I cleared my throat and tried to observe the individual faces in the crowd, to separate those contorted with grief from those just there for show. After a quick survey, the first thought that came to mind was how many young women were out there, crying for Paul. It was a who’s who of the girls we’d had crushes on growing up—the same girls who didn’t really talk to us or consider us much. And now they were all here, in one place. Man, would Paul be pissed.

Once again, I smiled in spite of my better judgement the unintentional way you do when faced with the gravest of circumstances. Then my eyes met a familiar set locked on me from one of the back pews. It was Bill Stiveson. I remembered how he never used to raise his voice at assembly. He simply gazed onto the blurry sea of faces and waited. He waited until each met his eyes back. And then he spoke.

I breathed in deep and waited for my moment.

Finally, I cleared my throat:

“A wise man once told me: Make sure when you see your friends today—do your best to give them your best. Because nobody will ever tell you when it’s the last time…”

Goodbye Uncle Bill. God Bless you.

William Michael Stiveson, 80, died peacefully at home on Sept. 1, 2015 after a brief bout with cancer. He is survived by his wife of 56 years, Dixie M. Stiveson, daughter Laurie, daughter Tracie (Richard), son Michael (Angela) and four grandchildren. His funeral will take place on 11 a.m. Wednesday, Sept. 9 at Our Lady of Loretto Catholic Church in Novato. In lieu of flowers, contributions can be sent to the American Cancer Society and Hospice by the Bay,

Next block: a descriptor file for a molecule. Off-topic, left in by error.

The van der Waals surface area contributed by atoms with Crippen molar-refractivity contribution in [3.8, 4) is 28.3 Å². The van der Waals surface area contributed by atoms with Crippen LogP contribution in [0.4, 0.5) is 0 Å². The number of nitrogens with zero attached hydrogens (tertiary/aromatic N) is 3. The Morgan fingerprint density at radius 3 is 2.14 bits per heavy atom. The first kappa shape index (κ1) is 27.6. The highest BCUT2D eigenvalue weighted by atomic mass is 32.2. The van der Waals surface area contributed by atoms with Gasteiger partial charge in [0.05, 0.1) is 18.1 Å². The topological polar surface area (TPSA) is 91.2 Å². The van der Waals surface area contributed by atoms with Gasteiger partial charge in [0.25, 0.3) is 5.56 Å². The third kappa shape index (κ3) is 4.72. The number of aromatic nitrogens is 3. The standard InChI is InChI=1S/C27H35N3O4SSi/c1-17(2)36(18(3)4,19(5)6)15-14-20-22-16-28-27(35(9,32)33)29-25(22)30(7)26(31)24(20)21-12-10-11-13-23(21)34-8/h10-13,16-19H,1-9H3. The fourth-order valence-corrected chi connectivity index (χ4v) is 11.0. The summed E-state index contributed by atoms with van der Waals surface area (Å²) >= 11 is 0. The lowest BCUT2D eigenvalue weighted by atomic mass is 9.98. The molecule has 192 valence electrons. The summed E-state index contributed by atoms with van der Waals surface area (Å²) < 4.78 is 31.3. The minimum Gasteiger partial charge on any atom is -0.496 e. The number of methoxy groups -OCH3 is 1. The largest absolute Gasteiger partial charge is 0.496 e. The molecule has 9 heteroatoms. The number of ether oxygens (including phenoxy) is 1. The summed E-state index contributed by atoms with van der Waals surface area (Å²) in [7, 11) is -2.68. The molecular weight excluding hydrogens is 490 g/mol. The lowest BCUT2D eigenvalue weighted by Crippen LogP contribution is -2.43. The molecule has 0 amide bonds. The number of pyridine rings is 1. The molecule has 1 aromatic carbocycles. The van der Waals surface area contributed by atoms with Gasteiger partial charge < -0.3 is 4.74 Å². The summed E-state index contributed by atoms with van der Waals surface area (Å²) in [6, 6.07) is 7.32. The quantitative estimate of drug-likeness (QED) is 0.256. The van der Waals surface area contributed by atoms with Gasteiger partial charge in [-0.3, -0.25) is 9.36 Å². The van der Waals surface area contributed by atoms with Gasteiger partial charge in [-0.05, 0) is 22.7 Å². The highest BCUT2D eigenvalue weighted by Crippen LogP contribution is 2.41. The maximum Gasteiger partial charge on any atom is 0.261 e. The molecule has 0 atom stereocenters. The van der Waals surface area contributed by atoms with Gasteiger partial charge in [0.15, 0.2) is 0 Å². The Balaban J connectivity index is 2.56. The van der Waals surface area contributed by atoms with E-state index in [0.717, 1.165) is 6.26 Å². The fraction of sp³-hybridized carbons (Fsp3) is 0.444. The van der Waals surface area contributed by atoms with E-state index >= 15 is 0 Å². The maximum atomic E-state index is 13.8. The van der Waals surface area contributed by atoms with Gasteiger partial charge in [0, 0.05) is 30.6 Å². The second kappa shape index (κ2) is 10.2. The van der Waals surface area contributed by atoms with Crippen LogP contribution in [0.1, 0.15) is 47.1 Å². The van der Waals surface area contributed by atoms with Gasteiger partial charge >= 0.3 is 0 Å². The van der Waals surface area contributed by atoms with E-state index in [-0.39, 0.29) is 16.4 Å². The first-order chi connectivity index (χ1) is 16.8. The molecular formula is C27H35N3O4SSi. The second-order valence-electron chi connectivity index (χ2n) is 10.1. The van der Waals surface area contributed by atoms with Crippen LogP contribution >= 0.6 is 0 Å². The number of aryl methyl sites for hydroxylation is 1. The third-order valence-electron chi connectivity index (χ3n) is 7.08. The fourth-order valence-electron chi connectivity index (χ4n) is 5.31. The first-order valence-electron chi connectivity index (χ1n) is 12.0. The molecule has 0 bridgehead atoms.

1 COMMENT

  1. Andrew,

    I grew up in Novato, shared a room with and played football with Mike Wise at UC Davis and grew up with the Stiveson families here in town. Your story, in describing what you observed and experienced with Mr. Stiveson, absolutely captured the devasting emotions I personally experienced on an early August morning in 1992. Thank you for remembering Mike Wise and what Bill Stiveson meant to so many of the children who grew up here in Novato.

    Novato in the 1980s and 90s was a magical place, in large part to educators like Mr. Stiveson at San Marin HS and Mr. Moroski at Novato High. Thank you for such a personal and heartfelt tribute to the loss of a great and kind man who truly cared for all of the students who walked the San Marin campus.

    Joe Engler